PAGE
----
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Why Teachers Say We Need the American Jobs Act

A fourth-grade teacher from Pennsylvania says passing the American Jobs Act will help prepare students for the future.
Mrs. Keebaugh's fourth-grade class

Vice President Joe Biden talks with children in Mrs. Keebaugh's 4th grade classroom at Goode Elementary School in York, Pennsylvania, October 18, 2011. (Official White House Photo by David Lienemann)

Lenid Keebaugh is a fourth-grade teacher at Goode Elementary School in York, Pennsylvania. The school was forced to cut 11 of its 45 teachers last year due to budget cuts, and Keebaugh says that passing the American Jobs Act  will help ensure the school is fully staffed to help students succeed.

Keebaugh said that in addition to cutting grade level teachers, the school also lost all its special subject teachers—those who teach enrichment classes like music, art, and physical education. As a result, the remaining teachers must teach larger classes, and have less time to plan and discuss student progress, which previously took place during enrichment periods. With greater demands on their teachers’ time, students receive less attention and support in the classroom. Besides threatening the students’ academic success, Keebaugh said that the cuts mean they are missing out on things like physical education, which helps teach healthy habits students will carry with them for life.

Vice President Biden spoke at Goode Elementary today to explain how the American Jobs Act would put teachers back in the classroom. The plan includes funding to support 400,000 teaching jobs, including protecting up to 280,000 teachers who are at risk of being laid off due to state and local budget cuts as well as rehiring tens of thousands of teachers who have lost their jobs in the last three years. Putting teachers back in the classrooms does more than create jobs, it helps ensure students are prepared for the future. Keebaugh said that it would be “so fantastic” to get the needed staff back so she and her colleagues can give students the support and attention they need to be successful.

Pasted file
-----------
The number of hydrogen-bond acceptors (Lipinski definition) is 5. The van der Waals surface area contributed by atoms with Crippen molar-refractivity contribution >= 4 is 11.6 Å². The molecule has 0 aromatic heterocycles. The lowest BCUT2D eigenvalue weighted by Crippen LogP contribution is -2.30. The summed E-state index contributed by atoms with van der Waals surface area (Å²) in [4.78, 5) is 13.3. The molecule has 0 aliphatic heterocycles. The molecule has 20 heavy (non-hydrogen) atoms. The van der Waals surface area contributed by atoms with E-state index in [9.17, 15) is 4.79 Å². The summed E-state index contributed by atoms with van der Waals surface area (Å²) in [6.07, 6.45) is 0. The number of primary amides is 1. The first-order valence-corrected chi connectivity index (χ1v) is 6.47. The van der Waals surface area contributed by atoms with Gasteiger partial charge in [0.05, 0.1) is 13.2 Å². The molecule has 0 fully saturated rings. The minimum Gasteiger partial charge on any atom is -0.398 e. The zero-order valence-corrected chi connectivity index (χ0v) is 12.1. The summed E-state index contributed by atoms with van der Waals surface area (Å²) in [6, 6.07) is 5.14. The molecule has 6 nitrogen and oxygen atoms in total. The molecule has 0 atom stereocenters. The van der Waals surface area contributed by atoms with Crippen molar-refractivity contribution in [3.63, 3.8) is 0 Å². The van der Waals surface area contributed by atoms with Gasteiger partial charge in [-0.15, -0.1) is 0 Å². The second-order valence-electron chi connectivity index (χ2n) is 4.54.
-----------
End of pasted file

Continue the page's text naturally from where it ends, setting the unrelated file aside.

The American Jobs Act will help our schools in other ways, too. The President has proposed a $25 billion investment in school infrastructure that will modernize at least 35,000 public schools. This investment will create jobs while improving classrooms and upgrading our schools to meet 21st century needs. Funds can be used for a range of emergency repair and renovation projects, greening and energy efficiency upgrades, asbestos abatement and removal, and modernization efforts to build new science and computer labs and to upgrade the technology infrastructure in our schools.  

Before giving remarks in the school library, the Vice President spoke to Keebaugh’s class. She said the visit encouraged students: “When he said ‘you can do anything,’ they said ‘I believe that.’ They were so inspired.” The American Jobs Act  will only help students further realize their dreams.  

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